President Obama would veto a bill offered by Senate Republicans that would effectively block the transfer of detainees from Guantánamo Bay for the remainder of his presidency, the White House said Thursday.
The bill would suspend the transfer of high- or medium-risk terror suspects, and prohibit the president from sending a detainee to a country where a former Guantánamo prisoner returned and reengaged in terrorist activities.
It would also repeal an existing law that gives the president authority to transfer detainees, and reinstate a ban on detainees being returned to Yemen, which is currently undergoing a tumultuous and violent political transition.
White House spokesman Eric Schultz said the legislation would put "more constraints on a process that should be actually working faster," according to the Associated Press. He reiterated the White House's position that the prison at Guantánamo put U.S. national security at risk.
The legislation was introduced by Sen. Kelly AyotteKelly Ann AyottePoll: Potential Sununu-Hassan matchup in N.H. a dead heat Democrats facing tough reelections back bipartisan infrastructure deal Sununu seen as top recruit in GOP bid to reclaim Senate MORE (R-N.H.) and backed by Senate Armed Services Committee Chairman John McCainJohn Sidney McCainWhoopi Goldberg signs four-year deal with ABC to stay on 'The View' Collins to endorse LePage in Maine governor comeback bid Meghan McCain: Country has not 'healed' from Trump under Biden MORE (R-Ariz.), Sen. Lindsey GrahamLindsey Olin GrahamTrump pushes back on book claims, says he spent 'virtually no time' discussing election with Lee, Graham The Hill's 12:30 Report - Presented by Facebook - Biden meets with lawmakers amid domestic agenda panic The Hill's Morning Report - Presented by Alibaba - House Democrats plagued by Biden agenda troubles MORE (R-S.C.) and Senate Intelligence Committee Chairman Richard BurrRichard Mauze BurrThe Hill's Morning Report - Presented by Alibaba - Biden jumps into frenzied Dem spending talks GOP senators say Biden COVID-19 strategy has 'exacerbated vaccine hesitancy' Senate advances Biden consumer bureau pick after panel logjam MORE (R-N.C.).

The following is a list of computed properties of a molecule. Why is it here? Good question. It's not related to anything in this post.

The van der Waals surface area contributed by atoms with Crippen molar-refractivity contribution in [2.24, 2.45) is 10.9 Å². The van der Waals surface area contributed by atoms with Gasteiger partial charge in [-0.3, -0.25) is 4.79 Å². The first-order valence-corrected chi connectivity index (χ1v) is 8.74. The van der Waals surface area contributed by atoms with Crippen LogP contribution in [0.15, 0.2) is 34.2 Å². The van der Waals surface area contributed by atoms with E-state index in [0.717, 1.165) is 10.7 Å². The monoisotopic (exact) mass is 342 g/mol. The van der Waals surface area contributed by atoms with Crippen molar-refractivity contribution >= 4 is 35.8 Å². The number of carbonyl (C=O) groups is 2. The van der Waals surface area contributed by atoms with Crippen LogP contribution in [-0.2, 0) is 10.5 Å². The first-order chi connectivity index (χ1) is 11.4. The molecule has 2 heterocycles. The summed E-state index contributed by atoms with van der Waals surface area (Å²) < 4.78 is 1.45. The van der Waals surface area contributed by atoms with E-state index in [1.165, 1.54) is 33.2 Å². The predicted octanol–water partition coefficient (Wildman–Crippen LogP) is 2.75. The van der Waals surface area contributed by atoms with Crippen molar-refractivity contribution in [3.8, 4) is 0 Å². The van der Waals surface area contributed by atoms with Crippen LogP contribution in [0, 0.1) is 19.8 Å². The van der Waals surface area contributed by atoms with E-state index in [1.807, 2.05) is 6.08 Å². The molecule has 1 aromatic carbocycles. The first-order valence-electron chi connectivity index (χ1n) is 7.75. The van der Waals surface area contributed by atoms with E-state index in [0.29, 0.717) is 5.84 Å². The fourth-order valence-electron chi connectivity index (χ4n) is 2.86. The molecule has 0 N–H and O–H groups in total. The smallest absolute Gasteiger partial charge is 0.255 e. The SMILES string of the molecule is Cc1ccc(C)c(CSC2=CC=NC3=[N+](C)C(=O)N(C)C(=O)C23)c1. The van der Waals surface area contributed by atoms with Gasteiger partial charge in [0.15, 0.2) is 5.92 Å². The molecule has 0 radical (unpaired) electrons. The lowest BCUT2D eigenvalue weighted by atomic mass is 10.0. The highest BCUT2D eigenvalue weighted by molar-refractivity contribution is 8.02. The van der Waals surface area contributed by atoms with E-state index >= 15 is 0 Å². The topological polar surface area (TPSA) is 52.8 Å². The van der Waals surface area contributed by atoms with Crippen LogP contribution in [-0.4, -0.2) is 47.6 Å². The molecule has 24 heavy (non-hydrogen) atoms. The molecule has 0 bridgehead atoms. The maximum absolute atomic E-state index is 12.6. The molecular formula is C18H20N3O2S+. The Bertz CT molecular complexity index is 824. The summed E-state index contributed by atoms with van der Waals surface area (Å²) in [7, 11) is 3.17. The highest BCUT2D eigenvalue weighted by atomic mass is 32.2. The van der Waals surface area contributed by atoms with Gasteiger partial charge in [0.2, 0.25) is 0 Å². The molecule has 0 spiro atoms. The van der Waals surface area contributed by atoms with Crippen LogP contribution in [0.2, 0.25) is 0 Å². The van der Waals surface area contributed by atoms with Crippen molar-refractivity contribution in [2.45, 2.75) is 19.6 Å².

"The barbaric attacks in France underscore the threat posed by Islamist terrorism and the need for a common sense detention and interrogation policy to gather the intelligence necessary to prevent future attacks," Ayotte said when introducing the bill.
"Unfortunately, to fulfill a misguided campaign promise, the administration seems to be more interested in emptying and closing Guantánamo, rather than protecting the national security interests of the United States and the lives of Americans," she added.
Ayotte introduced the bill as the administration steps up its transfers of detainees.